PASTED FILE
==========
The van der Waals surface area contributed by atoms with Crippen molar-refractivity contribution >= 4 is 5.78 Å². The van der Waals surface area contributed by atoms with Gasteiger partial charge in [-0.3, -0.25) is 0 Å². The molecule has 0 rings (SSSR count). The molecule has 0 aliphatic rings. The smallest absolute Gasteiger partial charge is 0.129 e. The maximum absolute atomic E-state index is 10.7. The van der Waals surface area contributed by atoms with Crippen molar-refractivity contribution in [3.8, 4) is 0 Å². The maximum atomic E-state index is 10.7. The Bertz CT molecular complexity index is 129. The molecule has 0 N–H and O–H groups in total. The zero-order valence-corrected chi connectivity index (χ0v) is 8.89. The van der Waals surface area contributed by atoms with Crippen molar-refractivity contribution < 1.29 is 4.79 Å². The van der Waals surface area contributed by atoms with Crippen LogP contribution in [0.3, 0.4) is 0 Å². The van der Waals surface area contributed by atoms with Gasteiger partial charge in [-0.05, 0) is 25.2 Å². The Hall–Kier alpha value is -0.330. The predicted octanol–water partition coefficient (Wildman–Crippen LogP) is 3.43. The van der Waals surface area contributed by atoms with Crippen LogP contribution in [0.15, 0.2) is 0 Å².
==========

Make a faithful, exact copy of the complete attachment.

The van der Waals surface area contributed by atoms with Crippen molar-refractivity contribution >= 4 is 5.78 Å². The van der Waals surface area contributed by atoms with Gasteiger partial charge in [-0.3, -0.25) is 0 Å². The molecule has 0 rings (SSSR count). The molecule has 0 aliphatic rings. The smallest absolute Gasteiger partial charge is 0.129 e. The maximum absolute atomic E-state index is 10.7. The van der Waals surface area contributed by atoms with Crippen molar-refractivity contribution in [3.8, 4) is 0 Å². The maximum atomic E-state index is 10.7. The Bertz CT molecular complexity index is 129. The molecule has 0 N–H and O–H groups in total. The zero-order valence-corrected chi connectivity index (χ0v) is 8.89. The van der Waals surface area contributed by atoms with Crippen molar-refractivity contribution < 1.29 is 4.79 Å². The van der Waals surface area contributed by atoms with Crippen LogP contribution in [0.3, 0.4) is 0 Å². The van der Waals surface area contributed by atoms with Gasteiger partial charge in [-0.05, 0) is 25.2 Å². The Hall–Kier alpha value is -0.330. The predicted octanol–water partition coefficient (Wildman–Crippen LogP) is 3.43. The van der Waals surface area contributed by atoms with Crippen LogP contribution in [0.15, 0.2) is 0 Å².